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Army Officer Selection Board

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Army Officer Selection Board (AOSB) is an assessment centre used by the British Army as part of the officer selection process for the regular army and Army Reserve and related scholarship schemes. The board is based at Leighton House, Westbury in Wiltshire, England in a dedicated camp. It is commanded by the President AOSB, a Colonel in the British Army, supported by a number of vice-presidents.

Army Officer Selection Board
Country United Kingdom
Branch British Army
Garrison/HQLeighton House, Westbury

AOSB is an equivalent of the Admiralty Interview Board and the Officer and Aircrew Selection Centre of the Royal Air Force.



The AOSB has its roots in the War Office Selection Boards (WOSBs) of World War II. The WOSBs were created by Army psychiatrists and established in 1942. They involved candidates taking a three-day stay in a country house, where tests were administered including written tests of mental ability, questionnaires, Leaderless Group tests and interviews. Psychiatrists and some psychological components of the WOSBs were removed from the Boards after the war. The Army Officer Selection Board was known as the Regular Commissions Board (RCB).[1] In 1949, the RCB moved from Sussex to its current facilities at Leighton House in Westbury, Wiltshire. Both Regular and Army Reserve officers are screened here.[2]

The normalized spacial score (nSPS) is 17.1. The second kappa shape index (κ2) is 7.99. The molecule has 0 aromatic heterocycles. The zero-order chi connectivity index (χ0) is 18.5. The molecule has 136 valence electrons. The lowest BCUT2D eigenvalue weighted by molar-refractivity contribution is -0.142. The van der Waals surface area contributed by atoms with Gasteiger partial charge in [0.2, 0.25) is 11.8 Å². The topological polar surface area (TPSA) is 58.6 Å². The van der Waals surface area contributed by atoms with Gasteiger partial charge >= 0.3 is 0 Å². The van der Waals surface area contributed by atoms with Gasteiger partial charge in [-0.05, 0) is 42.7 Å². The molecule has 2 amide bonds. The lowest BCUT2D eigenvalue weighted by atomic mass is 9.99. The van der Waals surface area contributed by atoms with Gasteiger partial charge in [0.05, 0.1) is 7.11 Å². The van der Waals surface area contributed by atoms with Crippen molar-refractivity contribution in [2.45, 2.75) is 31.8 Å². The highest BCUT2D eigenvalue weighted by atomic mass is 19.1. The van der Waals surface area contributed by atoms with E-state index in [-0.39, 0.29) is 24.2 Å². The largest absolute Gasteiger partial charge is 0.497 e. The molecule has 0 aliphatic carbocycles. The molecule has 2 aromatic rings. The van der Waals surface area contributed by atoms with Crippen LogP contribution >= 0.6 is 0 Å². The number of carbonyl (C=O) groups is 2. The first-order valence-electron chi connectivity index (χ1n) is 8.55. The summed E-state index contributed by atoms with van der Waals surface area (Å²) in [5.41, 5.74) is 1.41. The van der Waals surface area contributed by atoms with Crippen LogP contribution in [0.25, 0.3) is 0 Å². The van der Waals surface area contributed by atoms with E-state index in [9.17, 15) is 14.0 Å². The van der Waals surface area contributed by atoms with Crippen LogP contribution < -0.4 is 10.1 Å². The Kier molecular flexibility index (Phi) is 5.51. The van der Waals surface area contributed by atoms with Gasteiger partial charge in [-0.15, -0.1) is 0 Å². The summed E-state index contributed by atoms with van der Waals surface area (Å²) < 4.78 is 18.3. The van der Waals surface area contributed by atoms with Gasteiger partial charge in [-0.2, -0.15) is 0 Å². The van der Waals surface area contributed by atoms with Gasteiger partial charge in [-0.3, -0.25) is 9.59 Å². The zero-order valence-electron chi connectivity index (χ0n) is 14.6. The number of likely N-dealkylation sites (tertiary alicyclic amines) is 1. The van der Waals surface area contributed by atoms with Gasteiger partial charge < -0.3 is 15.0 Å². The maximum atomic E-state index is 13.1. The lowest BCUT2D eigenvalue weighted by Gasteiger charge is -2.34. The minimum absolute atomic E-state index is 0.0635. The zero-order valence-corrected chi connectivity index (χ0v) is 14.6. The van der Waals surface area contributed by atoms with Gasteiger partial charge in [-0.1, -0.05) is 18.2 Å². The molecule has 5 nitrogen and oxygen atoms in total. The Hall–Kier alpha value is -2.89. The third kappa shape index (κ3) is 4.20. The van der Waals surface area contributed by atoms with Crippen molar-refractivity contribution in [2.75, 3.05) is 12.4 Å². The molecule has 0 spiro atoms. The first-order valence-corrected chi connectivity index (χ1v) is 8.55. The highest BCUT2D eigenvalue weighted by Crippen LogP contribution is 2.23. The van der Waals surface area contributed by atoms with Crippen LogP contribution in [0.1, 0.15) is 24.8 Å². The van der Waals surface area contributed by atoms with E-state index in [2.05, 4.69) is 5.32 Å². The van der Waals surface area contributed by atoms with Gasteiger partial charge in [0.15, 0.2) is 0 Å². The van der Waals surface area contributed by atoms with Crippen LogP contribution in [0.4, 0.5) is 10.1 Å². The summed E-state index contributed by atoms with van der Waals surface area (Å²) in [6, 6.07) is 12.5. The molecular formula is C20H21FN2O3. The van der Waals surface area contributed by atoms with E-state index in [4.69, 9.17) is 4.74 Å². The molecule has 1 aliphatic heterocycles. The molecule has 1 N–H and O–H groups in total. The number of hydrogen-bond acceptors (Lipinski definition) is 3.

Application processEdit

Applicants for the British Army undergo initial suitability assessments, through computer-based tests and interviews, along a number of routes. All officer candidates will be required to attend AOSB at a point determined by the type of entry. Candidates for scholarship, Welbeck Defence Sixth Form College and professionally qualified officers will attend only one board; other entrants will be required to attend both a briefing board and a main board.

Candidates will usually have undertaken insight or familiarisation visits to appropriate units prior to attendance at the board.

Board structureEdit

Candidates are divided into groups of 6 to 8, each supervised by a group leader who is a major or captain and who runs the activities and records evidence.

A board consists of one or two groups and is presided over by a president or vice-president, with Professionally Qualified Officer boards supervised by an officer of the appropriate specialisation. Each group is assessed by a deputy president, who is a lieutenant colonel; their group leader; and an education advisor, who is a serving or retired officer of the AGC(ETS).